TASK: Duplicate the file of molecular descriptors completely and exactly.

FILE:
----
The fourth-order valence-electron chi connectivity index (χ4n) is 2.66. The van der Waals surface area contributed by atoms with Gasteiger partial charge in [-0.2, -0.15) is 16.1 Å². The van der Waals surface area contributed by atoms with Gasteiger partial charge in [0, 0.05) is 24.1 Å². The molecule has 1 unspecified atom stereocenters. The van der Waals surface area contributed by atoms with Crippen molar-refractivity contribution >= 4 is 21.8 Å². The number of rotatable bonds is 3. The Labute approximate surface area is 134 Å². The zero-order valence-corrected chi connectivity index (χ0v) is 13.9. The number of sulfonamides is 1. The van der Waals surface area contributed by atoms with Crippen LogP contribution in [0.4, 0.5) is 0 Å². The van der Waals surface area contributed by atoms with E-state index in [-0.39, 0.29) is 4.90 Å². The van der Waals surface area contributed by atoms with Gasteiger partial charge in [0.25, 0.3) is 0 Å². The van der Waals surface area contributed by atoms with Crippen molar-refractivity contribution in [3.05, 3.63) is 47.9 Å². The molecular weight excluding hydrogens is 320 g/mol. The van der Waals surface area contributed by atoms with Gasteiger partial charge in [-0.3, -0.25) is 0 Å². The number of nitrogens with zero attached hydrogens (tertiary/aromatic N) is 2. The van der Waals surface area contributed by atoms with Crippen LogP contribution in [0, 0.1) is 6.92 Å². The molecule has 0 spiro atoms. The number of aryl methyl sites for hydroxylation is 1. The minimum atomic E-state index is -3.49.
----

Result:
The fourth-order valence-electron chi connectivity index (χ4n) is 2.66. The van der Waals surface area contributed by atoms with Gasteiger partial charge in [-0.2, -0.15) is 16.1 Å². The van der Waals surface area contributed by atoms with Gasteiger partial charge in [0, 0.05) is 24.1 Å². The molecule has 1 unspecified atom stereocenters. The van der Waals surface area contributed by atoms with Crippen molar-refractivity contribution >= 4 is 21.8 Å². The number of rotatable bonds is 3. The Labute approximate surface area is 134 Å². The zero-order valence-corrected chi connectivity index (χ0v) is 13.9. The number of sulfonamides is 1. The van der Waals surface area contributed by atoms with Crippen LogP contribution in [0.4, 0.5) is 0 Å². The van der Waals surface area contributed by atoms with E-state index in [-0.39, 0.29) is 4.90 Å². The van der Waals surface area contributed by atoms with Gasteiger partial charge in [0.25, 0.3) is 0 Å². The van der Waals surface area contributed by atoms with Crippen molar-refractivity contribution in [3.05, 3.63) is 47.9 Å². The molecular weight excluding hydrogens is 320 g/mol. The van der Waals surface area contributed by atoms with Gasteiger partial charge in [-0.3, -0.25) is 0 Å². The number of nitrogens with zero attached hydrogens (tertiary/aromatic N) is 2. The van der Waals surface area contributed by atoms with Crippen LogP contribution in [0, 0.1) is 6.92 Å². The molecule has 0 spiro atoms. The number of aryl methyl sites for hydroxylation is 1. The minimum atomic E-state index is -3.49.